Serving Nova Scotia, New Brunswick & Prince Edward Island, Fredericton, Halifax, Moncton
Tuesday, July 1st, 2014 by Emilia Gray
Originally Published June 28, 2014 by Lindsey Bunin in The More You Know, Herald Home
People sometimes try to ignore their basements if it’s not a space they use, but just because you can’t see a problem, doesn’t mean it doesn’t exist.
I plugged in the dehumidifier this week for the first time in months. It’s almost like a late-spring right of passage around here. It’s a sure sign that the temperature is changing. We have a finished basement that — knock on wood — hasn’t had any water leakage or moisture issues to date. Even still, around this time of year, when the cool basement air is competing with warmer outdoor temperatures, our lower level feels damp and musty.
I contacted Corey Mosher, the general manager of Ridgeback Basement Systems in Dartmouth, to ask him some questions about whether our damp air is normal, what it could mean and how to prevent any potential issues.
HH: What should the moisture levels be in our homes?
CM: Anytime we work with homeowners, we want to see the humidity level at a maximum of 55 to 60 per cent. We use moisture metres to assess a home’s relative humidity, as well as moisture probes that we can stick into wood. Anything higher than 60 per cent opens you up to risk of all sorts of nasty things, like mould, mildew and bacteria.
How do we end up with too much moisture in our homes?
The primary sources of moisture can range from plumbing leaks, condensation, wicking, which can all drive up the relative humidity level in a home. The higher the relative humidity number is, the closer the air is to becoming “full” of water. Ground-water seepage, which commonly presents through leaks and cracks in foundations, is another common and visible cause of mould.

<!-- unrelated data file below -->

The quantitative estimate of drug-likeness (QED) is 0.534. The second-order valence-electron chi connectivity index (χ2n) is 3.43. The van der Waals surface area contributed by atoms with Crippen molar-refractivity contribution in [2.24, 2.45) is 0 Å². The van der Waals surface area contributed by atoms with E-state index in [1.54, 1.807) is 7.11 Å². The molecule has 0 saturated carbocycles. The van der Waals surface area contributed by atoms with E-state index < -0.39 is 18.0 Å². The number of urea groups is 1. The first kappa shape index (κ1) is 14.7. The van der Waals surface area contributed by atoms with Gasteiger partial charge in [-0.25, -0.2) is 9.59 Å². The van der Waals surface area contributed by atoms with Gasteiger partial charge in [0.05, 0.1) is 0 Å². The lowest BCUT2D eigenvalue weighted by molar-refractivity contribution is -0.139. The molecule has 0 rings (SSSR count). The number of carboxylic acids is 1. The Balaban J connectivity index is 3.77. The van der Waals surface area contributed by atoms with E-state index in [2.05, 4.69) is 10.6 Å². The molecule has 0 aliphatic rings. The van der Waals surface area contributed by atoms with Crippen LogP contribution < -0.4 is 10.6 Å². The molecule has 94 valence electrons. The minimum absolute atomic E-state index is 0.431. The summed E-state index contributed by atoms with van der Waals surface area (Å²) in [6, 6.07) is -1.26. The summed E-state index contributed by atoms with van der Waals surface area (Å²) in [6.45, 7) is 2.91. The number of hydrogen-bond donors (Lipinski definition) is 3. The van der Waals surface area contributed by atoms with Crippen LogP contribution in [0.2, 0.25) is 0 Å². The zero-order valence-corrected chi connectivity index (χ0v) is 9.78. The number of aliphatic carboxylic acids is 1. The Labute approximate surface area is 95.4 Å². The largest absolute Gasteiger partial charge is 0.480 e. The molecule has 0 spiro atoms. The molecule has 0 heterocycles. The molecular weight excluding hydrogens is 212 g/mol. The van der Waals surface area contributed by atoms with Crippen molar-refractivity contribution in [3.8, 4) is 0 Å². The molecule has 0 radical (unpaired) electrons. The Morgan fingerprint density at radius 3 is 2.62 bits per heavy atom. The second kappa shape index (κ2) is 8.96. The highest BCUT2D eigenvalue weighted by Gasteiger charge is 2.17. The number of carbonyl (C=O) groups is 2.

How can too much moisture impact our homes?
A lot of people think mould in basements or bathrooms isn’t a big deal, but it’s a sign of a larger problem — excess moisture. There are two kinds of mould, which are caused by moisture. It’s either visible, which is the fuzzy, moss-type growth, or it’s invisible and can often be present in dark wet areas, like basements or crawl spaces.
There are four key things that mould needs to grow:
1) Spores. These are the seeds of the mould.
2) Food. This means any organic matter.
3) Water. Mould thrives in high humidity.
4) Temperature. 0 to 43 degrees Celsius.
Will my dehumidifier help?
It can help, but the challenge with dehumidifiers is that they can help remove water from the air, but that isn’t necessarily a cure. You need to find moisture and cut it off at the source.
What do homeowners need to remember?
People sometimes try to ignore their basements if it’s not a space they use, but just because you can’t see a problem, doesn’t mean it doesn’t exist. These areas can hold high relative moisture, which can lead to real issues.
A lot of people think they can clean mould with bleach and get rid of it, but bleach doesn’t necessarily penetrate and there are usually tiny traces left behind. Again, it’s about prevention — find the moisture and eliminate the triggers.
For more information, see the original article at Herald Homes.